What is the Species Survival Plan, and Why Is It Harmful for Elephants?
The Species Survival Plan® is a breeding program managed cooperatively by zoos and institutions that are members of the Association of Zoos and Aquariums (AZA). Launched in 1981, the program enables coordination between different zoos and aquariums to manage populations of captive animals and proliferate them in captivity. Species Survival Plans dictate the activities of individual zoos relating to breeding, including artificial insemination. There are nearly 500 active Species Survival Plans functioning around the world.
Species Survival Plans are managed by Taxon Advisory Groups, which coordinate the trading of living animals or their reproductive materials between facilities, and shares information about captive populations in order to maintain genetic diversity.
Captive elephants are a major focus of Species Survival Plans. Currently, there are hundreds of elephants being managed by these plans in zoos around the world. Contrary to how it sounds, however, Species Survival Plans do not do anything for wild elephants — and they end up hurting the elephants who are held captive. A more apt name would be Species Survival Within Zoos Plans.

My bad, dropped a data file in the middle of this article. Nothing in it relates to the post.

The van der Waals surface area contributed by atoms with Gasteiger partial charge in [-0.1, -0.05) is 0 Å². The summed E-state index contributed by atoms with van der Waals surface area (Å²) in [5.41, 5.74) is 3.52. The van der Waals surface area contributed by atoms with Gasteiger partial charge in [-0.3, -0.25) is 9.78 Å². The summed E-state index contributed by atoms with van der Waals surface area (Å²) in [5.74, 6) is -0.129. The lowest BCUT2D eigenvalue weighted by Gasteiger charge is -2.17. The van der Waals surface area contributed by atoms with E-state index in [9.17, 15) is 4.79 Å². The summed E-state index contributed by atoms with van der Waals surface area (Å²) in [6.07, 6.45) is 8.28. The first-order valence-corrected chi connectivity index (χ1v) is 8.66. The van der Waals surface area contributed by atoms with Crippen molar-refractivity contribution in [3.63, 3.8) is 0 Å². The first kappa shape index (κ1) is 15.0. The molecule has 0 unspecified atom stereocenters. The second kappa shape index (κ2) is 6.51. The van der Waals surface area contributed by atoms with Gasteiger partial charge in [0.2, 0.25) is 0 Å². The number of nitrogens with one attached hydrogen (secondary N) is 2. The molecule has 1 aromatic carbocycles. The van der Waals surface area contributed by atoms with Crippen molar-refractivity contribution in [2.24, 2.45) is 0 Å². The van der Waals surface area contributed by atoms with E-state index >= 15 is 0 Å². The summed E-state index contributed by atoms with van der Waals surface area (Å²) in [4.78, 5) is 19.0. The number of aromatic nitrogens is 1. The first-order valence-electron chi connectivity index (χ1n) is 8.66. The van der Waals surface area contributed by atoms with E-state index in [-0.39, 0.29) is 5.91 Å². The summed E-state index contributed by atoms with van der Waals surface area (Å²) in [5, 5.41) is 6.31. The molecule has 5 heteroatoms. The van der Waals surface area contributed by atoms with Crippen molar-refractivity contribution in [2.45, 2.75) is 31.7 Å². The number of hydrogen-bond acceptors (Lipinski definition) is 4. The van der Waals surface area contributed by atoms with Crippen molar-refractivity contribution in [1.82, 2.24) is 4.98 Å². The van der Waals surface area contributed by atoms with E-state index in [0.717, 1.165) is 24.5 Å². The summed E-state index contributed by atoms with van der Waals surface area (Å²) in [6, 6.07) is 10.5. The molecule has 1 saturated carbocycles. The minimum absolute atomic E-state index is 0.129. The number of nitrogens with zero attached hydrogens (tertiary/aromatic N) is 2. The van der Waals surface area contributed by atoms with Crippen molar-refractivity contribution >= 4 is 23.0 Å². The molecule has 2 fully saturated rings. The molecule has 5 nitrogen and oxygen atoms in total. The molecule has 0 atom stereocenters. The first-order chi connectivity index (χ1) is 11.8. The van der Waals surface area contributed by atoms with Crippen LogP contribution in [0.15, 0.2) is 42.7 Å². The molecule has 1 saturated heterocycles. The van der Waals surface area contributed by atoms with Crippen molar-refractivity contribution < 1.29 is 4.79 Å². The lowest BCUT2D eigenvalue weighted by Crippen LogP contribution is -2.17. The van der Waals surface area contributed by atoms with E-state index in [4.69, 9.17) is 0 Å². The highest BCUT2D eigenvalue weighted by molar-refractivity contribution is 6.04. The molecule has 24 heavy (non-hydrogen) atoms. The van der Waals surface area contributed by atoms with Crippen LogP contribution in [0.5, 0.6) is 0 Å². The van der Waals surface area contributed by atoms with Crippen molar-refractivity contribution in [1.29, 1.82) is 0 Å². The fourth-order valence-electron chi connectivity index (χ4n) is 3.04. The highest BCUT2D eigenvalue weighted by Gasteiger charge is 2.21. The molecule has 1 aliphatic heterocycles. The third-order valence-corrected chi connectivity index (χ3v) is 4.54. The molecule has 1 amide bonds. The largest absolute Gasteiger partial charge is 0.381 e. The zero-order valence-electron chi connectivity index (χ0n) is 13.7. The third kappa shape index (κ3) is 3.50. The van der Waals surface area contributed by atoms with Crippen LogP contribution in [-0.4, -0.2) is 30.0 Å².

What is the Goal of the Species Survival Plan?
The stated goal of the Species Survival Plan is to maintain populations of captive animals, including elephants, within AZA member facilities. Regarding elephants in particular, the reason the AZA and member zoos are so concerned with breeding elephants is because elephants are big money-makers for zoos, drawing in millions of visitors each year in the United States alone.
The biggest draws are the babies. Newborn and young elephants bring in even larger crowds than mature elephants, providing significant financial incentive for zoos to breed more and more elephants.
Species Survival Plans do not help boost wild elephant numbers. Instead, these plans misleadingly claim that zoos are the last options before extinction for some species, as factors like human development, poaching and anthropogenic climate change wreak havoc on habitats around the world.